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Once students understand what plastic is and think about their use of plastic, they can begin to investigate how the density of plastic affects its location in the ocean water column. In Plastics in the Water Column, students examine the relationship between plastics of different densities and the possible effects on marine ecosystems. Students predict and test whether each piece of plastic floats, sinks or remains neutrally buoyant. The use of a density table gives students practice interpreting scientific tables and allows them to see if their results are supported by evidence or not. Students then engage in a science talk to elicit ideas on why different plastics may end up in different places in the water column. Next, students discuss how marine animals tend to feed in one of three ocean layers – benthic (sea floor), pelagic (open water), and surface, leading to a better understanding of plastics’ impact on marine animals and the food web.

Leaving students feeling empowered and with a sense of hope is an essential part of the sequence of activities. Brainstorming ways individuals and communities can reduce single-use plastic consumption is one way to focus on positive change. Identifying individual actions such as carrying a reusable water bottle can be an effective and empowering strategy for younger students, [4] while action and advocacy projects are powerful experiences supporting older students and can lead to greater community impact. Challenging students to make a public service announcement (PSA) to educate others about plastic pollution and the actions they can take to preserve ocean health is a compelling technological enrichment.

In addition, providing opportunities for students to work actively with abstract content such as density, coupled with cause and effect relationships, raises the learning to a level of authenticity called for in the Next Generation Science Standards. When students use firsthand exploration and discussion to develop an understanding of phenomena using evidence from their own experience, learning, interest and motivation all increase. While understanding the watersheds and ocean health has always been an important content area, NGSS further emphasizes the importance of the world’s oceans to Earth’s systems.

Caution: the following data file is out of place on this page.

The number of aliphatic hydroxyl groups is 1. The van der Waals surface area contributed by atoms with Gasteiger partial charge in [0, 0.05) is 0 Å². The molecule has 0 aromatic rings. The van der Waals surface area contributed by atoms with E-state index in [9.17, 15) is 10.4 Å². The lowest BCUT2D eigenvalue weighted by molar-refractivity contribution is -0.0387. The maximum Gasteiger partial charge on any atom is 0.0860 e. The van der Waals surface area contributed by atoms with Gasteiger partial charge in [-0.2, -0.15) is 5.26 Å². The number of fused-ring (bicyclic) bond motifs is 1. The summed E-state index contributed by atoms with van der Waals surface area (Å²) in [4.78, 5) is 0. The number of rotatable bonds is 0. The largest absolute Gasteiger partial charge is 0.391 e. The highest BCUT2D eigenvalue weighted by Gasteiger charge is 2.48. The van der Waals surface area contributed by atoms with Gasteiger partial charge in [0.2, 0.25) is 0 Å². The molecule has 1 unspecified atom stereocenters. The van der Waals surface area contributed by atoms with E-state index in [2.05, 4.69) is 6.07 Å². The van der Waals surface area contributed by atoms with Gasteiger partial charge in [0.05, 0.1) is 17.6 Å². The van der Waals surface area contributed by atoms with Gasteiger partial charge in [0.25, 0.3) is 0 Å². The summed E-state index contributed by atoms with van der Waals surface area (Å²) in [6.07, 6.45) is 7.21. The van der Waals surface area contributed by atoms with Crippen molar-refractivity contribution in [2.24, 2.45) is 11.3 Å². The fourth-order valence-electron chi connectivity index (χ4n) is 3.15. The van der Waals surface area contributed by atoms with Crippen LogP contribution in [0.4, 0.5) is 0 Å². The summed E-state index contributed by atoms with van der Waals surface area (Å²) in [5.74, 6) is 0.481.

This investigation is a great way to talk about density in the real world, integrate conservation and ocean science education into your curriculum, and empower your students to make a positive difference in their local and global communities.

Resources:

Monterey Bay Aquarium Plastics Activities:
Plastics in the Water Column
Plastics Reduce Use or Recycle
Plastic Use Audit
Gyre in a Bottle

Algalita Marine Research Foundation  www.algalita.org: Learn more about debris found in the Pacific Gyre as well as research reports and educational resources.

Center for Microbial Oceanography (C-MORE), http://cmore.soest.hawaii.edu/education/teachers/science_kits/marine_debris_kit.htm: Find several free activities exploring the cause, distribution and biological impacts of marine debris.

The Story of Stuff Project  www.storyofstuff.com: Watch the story of bottled water and access free curriculum resources.

California’s Department of Resources Recycling and Recovery (Cal Recycle) http://www.calrecycle.ca.gov/

5 Gyres Project http://5gyres.org

References:

[1] Environmental Protection Agency. (2014). Common Wastes & Materials: Plastics. Retrieved 11/26/14. www.epa.gov/osw/conserve/materials/plastics

[2] The Ocean Conservancy. (2014). Turning the Tide on Trash. Retrieved 11/26/14. http://www.oceanconservancy.org/our-work/marine-debris/icc-data-2014.pdf

[3] [4] Ardoin, N. (2009). Behavior-change theories and free-choice environmental learning. In J. Falk, J. Heimlich, and S. Foutz (eds.), Free-Choice Learning and the Environment (pp. 57-76). Lanham, MD: AltaMira Press.

Mary Whaley is the Teacher Programs Manager at the Monterey Bay Aquarium and the Informal Science Education Director for CSTA. Joey Lehnhard and Beth Callaghan are Senior Education Specialists at the Monterey Bay Aquarium. All are members of CSTA.

Written by Mary Whaley

Mary Whaley is the Teachers Program Manager at Monterey Bay Aquarium and is the Informal Science Director for CSTA.

One Response

  1. I am thrilled to see science lessons focused on the plastic in our world’s ocean. If I may offer another resource: PLASTIC, AHOY! INVESTIGATING THE GREAT PACIFIC GARBAGE PATCH, a Millbrook Press nonfiction book for students in grades 4 and up. Set against a backdrop of the scientific method, the book follows three female scientists as they observe plastic debris in the North Pacific Gyre and develop experiments to learn more about it. The last chapter offers a series of ocean stewardship ideas that students can implement. Annie Crawley’s beautiful photographs provide a glimpse into life at sea as a research scientist.

    Junior Library Guild Selection
    AAAS Science Books & Film Finalist in the Middle Grades category
    Nerdy Book Club Award for middle grade nonfiction
    Authors for Earth Day Eco Book of the Month